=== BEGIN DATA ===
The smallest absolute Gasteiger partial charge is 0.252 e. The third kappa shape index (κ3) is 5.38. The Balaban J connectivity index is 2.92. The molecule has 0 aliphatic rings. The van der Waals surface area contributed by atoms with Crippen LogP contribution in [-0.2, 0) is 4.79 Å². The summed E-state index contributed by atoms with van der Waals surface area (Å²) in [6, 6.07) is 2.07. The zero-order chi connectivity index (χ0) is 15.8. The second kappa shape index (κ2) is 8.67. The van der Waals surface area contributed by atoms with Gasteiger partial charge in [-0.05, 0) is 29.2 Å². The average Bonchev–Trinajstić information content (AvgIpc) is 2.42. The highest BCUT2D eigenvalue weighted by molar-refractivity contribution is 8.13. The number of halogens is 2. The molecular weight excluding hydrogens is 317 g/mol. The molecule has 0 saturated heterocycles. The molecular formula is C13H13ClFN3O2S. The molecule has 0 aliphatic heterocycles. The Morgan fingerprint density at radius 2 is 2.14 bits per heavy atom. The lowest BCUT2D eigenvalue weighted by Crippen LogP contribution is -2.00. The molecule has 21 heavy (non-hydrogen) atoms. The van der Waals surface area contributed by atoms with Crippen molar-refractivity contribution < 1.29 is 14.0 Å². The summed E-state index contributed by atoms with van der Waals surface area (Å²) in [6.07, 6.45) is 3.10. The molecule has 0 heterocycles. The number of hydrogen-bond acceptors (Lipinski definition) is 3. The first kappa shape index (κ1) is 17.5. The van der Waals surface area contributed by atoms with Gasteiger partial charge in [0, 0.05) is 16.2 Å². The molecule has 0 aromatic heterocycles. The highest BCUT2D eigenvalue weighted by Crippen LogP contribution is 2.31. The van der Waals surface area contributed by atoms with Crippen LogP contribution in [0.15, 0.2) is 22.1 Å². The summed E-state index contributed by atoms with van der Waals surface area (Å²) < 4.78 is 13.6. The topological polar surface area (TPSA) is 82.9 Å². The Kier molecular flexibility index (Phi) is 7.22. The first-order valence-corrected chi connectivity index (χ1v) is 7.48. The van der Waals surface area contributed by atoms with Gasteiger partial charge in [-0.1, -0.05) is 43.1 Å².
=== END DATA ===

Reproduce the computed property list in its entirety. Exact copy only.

The smallest absolute Gasteiger partial charge is 0.252 e. The third kappa shape index (κ3) is 5.38. The Balaban J connectivity index is 2.92. The molecule has 0 aliphatic rings. The van der Waals surface area contributed by atoms with Crippen LogP contribution in [-0.2, 0) is 4.79 Å². The summed E-state index contributed by atoms with van der Waals surface area (Å²) in [6, 6.07) is 2.07. The zero-order chi connectivity index (χ0) is 15.8. The second kappa shape index (κ2) is 8.67. The van der Waals surface area contributed by atoms with Gasteiger partial charge in [-0.05, 0) is 29.2 Å². The average Bonchev–Trinajstić information content (AvgIpc) is 2.42. The highest BCUT2D eigenvalue weighted by molar-refractivity contribution is 8.13. The number of halogens is 2. The molecular weight excluding hydrogens is 317 g/mol. The molecule has 0 saturated heterocycles. The molecular formula is C13H13ClFN3O2S. The molecule has 0 aliphatic heterocycles. The Morgan fingerprint density at radius 2 is 2.14 bits per heavy atom. The lowest BCUT2D eigenvalue weighted by Crippen LogP contribution is -2.00. The molecule has 21 heavy (non-hydrogen) atoms. The van der Waals surface area contributed by atoms with Crippen molar-refractivity contribution < 1.29 is 14.0 Å². The summed E-state index contributed by atoms with van der Waals surface area (Å²) in [6.07, 6.45) is 3.10. The molecule has 0 heterocycles. The number of hydrogen-bond acceptors (Lipinski definition) is 3. The first kappa shape index (κ1) is 17.5. The van der Waals surface area contributed by atoms with Gasteiger partial charge in [0, 0.05) is 16.2 Å². The molecule has 0 aromatic heterocycles. The highest BCUT2D eigenvalue weighted by Crippen LogP contribution is 2.31. The van der Waals surface area contributed by atoms with Crippen LogP contribution in [0.15, 0.2) is 22.1 Å². The summed E-state index contributed by atoms with van der Waals surface area (Å²) < 4.78 is 13.6. The topological polar surface area (TPSA) is 82.9 Å². The Kier molecular flexibility index (Phi) is 7.22. The first-order valence-corrected chi connectivity index (χ1v) is 7.48. The van der Waals surface area contributed by atoms with Gasteiger partial charge in [-0.1, -0.05) is 43.1 Å².